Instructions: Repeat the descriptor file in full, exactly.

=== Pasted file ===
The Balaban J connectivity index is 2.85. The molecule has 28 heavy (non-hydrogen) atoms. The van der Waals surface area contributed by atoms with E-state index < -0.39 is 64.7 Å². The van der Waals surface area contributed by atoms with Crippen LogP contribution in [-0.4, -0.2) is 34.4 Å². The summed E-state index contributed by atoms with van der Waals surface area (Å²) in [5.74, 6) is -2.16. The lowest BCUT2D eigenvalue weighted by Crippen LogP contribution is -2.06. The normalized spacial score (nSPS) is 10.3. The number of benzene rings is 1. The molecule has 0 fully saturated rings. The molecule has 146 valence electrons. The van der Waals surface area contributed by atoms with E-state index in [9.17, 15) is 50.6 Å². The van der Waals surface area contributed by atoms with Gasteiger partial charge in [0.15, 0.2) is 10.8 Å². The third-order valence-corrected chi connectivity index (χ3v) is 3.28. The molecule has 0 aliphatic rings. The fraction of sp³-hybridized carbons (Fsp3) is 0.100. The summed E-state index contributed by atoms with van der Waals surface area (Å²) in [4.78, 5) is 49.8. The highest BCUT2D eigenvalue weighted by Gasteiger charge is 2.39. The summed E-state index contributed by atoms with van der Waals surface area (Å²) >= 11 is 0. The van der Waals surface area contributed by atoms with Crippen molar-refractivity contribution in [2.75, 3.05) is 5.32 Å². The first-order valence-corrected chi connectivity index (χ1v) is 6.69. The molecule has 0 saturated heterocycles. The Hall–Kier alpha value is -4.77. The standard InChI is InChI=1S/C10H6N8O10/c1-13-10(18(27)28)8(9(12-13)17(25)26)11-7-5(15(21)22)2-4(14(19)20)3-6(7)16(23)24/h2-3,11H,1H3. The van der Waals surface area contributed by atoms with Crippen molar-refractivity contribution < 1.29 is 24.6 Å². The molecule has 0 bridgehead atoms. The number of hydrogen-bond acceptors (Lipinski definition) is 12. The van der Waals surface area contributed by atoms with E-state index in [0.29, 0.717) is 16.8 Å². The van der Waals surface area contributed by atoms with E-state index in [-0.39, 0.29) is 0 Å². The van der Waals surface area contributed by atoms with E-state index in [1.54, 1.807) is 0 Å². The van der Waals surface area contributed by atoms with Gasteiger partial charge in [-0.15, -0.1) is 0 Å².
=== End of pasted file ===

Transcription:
The Balaban J connectivity index is 2.85. The molecule has 28 heavy (non-hydrogen) atoms. The van der Waals surface area contributed by atoms with E-state index < -0.39 is 64.7 Å². The van der Waals surface area contributed by atoms with Crippen LogP contribution in [-0.4, -0.2) is 34.4 Å². The summed E-state index contributed by atoms with van der Waals surface area (Å²) in [5.74, 6) is -2.16. The lowest BCUT2D eigenvalue weighted by Crippen LogP contribution is -2.06. The normalized spacial score (nSPS) is 10.3. The number of benzene rings is 1. The molecule has 0 fully saturated rings. The molecule has 146 valence electrons. The van der Waals surface area contributed by atoms with E-state index in [9.17, 15) is 50.6 Å². The van der Waals surface area contributed by atoms with Gasteiger partial charge in [0.15, 0.2) is 10.8 Å². The third-order valence-corrected chi connectivity index (χ3v) is 3.28. The molecule has 0 aliphatic rings. The fraction of sp³-hybridized carbons (Fsp3) is 0.100. The summed E-state index contributed by atoms with van der Waals surface area (Å²) in [4.78, 5) is 49.8. The highest BCUT2D eigenvalue weighted by Gasteiger charge is 2.39. The summed E-state index contributed by atoms with van der Waals surface area (Å²) >= 11 is 0. The van der Waals surface area contributed by atoms with Crippen molar-refractivity contribution in [2.75, 3.05) is 5.32 Å². The first-order valence-corrected chi connectivity index (χ1v) is 6.69. The molecule has 0 saturated heterocycles. The Hall–Kier alpha value is -4.77. The standard InChI is InChI=1S/C10H6N8O10/c1-13-10(18(27)28)8(9(12-13)17(25)26)11-7-5(15(21)22)2-4(14(19)20)3-6(7)16(23)24/h2-3,11H,1H3. The van der Waals surface area contributed by atoms with Crippen molar-refractivity contribution < 1.29 is 24.6 Å². The molecule has 0 bridgehead atoms. The number of hydrogen-bond acceptors (Lipinski definition) is 12. The van der Waals surface area contributed by atoms with E-state index in [0.29, 0.717) is 16.8 Å². The van der Waals surface area contributed by atoms with E-state index in [-0.39, 0.29) is 0 Å². The van der Waals surface area contributed by atoms with E-state index in [1.54, 1.807) is 0 Å². The van der Waals surface area contributed by atoms with Gasteiger partial charge in [-0.15, -0.1) is 0 Å².